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How can I create more than one ModelAdmin for the same model, each customised differently and linked to different URLs?

Let's say I have a Django model called Posts. By default, the admin view of this model will list all Post objects.

I know I can customise the list of objects displayed on the page in various ways by setting variables like list_display or overriding the queryset method in my ModelAdmin like so:

class MyPostAdmin(admin.ModelAdmin):
    list_display = ('title', 'pub_date')

    def queryset(self, request):
        return Post.objects.filter(author=requser.user)

admin.site.register(MyPostAdmin, Post)

By default, this would be accessible at the URL /admin/myapp/post. However I would like to have multiple views/ModelAdmins of the same model. e.g /admin/myapp/post would list all post objects, and /admin/myapp/myposts would list all posts belonging to the user, and /admin/myapp/draftpost might list all posts that have not yet been published. (these are just examples, my actual use-case is more complex)

You cannot register more than one ModelAdmin for the same model (this results in an AlreadyRegistered exception). Ideally I'd like to achieve this without putting everything into a single ModelAdmin class and writing my own 'urls' function to return a different queryset depending on the URL.

I've had a look at the Django source and I see functions like ModelAdmin.changelist_view that could be somehow included in my urls.py, but I'm not sure exactly how that would work.

Update: I've found one way of doing what I want (see below), but I'd still like to hear other ways of doing this.

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3 Answers 3

up vote 123 down vote accepted

I've found one way to achieve what I want, by using proxy models to get around the fact that each model may be registered only once.

class PostAdmin(admin.ModelAdmin):
    list_display = ('title', 'pubdate','user')

class MyPosts(Post):
    class Meta:
        proxy = True

class MyPostAdmin(PostAdmin):
    def queryset(self, request):
        return self.model.objects.filter(user = request.user)


admin.site.register(Post, PostAdmin)
admin.site.register(MyPost, MyPostAdmin)

Then the default PostAdmin would be accessible at /admin/myapp/post and the list of posts owned by the user would be at /admin/myapp/myposts.

After looking at http://code.djangoproject.com/wiki/DynamicModels, I've come up with the following function utility function to do the same thing:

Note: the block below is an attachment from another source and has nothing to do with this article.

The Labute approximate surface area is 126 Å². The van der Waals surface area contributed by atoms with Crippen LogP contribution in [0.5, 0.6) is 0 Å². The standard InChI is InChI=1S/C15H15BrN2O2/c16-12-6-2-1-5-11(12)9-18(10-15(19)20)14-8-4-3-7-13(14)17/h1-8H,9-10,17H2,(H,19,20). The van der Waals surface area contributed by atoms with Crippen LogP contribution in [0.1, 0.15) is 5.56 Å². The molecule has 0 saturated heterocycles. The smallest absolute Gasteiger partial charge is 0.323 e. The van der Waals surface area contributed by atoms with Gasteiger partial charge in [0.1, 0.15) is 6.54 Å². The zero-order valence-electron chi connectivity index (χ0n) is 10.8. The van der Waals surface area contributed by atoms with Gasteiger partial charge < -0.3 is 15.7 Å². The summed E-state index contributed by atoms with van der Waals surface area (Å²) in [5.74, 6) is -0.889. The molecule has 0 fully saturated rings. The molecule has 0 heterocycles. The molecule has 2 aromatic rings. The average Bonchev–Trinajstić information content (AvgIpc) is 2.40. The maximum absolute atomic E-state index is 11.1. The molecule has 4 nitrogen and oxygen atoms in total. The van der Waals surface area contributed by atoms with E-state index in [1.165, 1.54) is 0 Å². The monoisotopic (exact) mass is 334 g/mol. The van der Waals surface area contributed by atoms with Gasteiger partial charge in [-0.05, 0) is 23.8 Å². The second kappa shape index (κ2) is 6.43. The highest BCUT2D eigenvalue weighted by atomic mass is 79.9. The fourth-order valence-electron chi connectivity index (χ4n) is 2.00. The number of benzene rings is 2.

def create_modeladmin(modeladmin, model, name = None):
    class  Meta:
        proxy = True
        app_label = model._meta.app_label

    attrs = {'__module__': '', 'Meta': Meta}

    newmodel = type(name, (model,), attrs)

    admin.site.register(newmodel, modeladmin)
    return modeladmin

This can be used as follows:

class MyPostAdmin(PostAdmin):
    def queryset(self, request):
        return self.model.objects.filter(user = request.user)

create_modeladmin(MyPostAdmin, name='my-posts', model=Post)
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5  
this is awesome. i wasn't aware that a proxy model could be registered in the admin site. this will actually help me greatly. –  Brandon H Feb 9 '10 at 15:31
5  
I also needed to register the same models twice in django admin and proxy models seem to work. But I found one problem with the permission system. See here: code.djangoproject.com/ticket/11154 –  bjunix Mar 22 '10 at 10:53
4  
Its also a good idea to change the default manager instead of the ModelAdmin queryset. So behaviour of the proxy model is consistent even outside the admin. –  bjunix Mar 22 '10 at 11:08
2  
Now the real answer is, why django doesn't let you have two admin's for the same model? we shouldn't need to hack around things for just 2 lines that checks that and throws an error :s. Great answer still! –  Hassek Nov 4 '11 at 17:20
3  
Very clever. Great solution. –  Cerin Oct 20 '12 at 16:16

just use a list_filter or date_hierarchy.

date_hierarchy = 'pub_date'

list_filter = ['pub_date',]
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"That adds hierarchical navigation, by date, to the top of the change list page. At top level, it displays all available years. Then it drills down to months and, ultimately, days." from the django docs –  Brandon H Feb 8 '10 at 19:22
    
The filtering by date was just an example, as I stated in my question. I actually need to do a more complex query. –  Paul Stone Feb 8 '10 at 22:22
1  
okay so what are the queries? –  Brandon H Feb 9 '10 at 0:09
    
My original question wasn't too clear that I wanted to have more than one ModelAdmin for the same model. I've updated it to explain this better. –  Paul Stone Feb 9 '10 at 9:14

Paul Stone answer is absolutely great! Just to add, for Django 1.4.5 I needed to inherit my custom Class from admin.ModelAdmin

class MyPostAdmin(admin.ModelAdmin):
  def queryset(self, request):
    return self.model.objects.filter(id = 1)      
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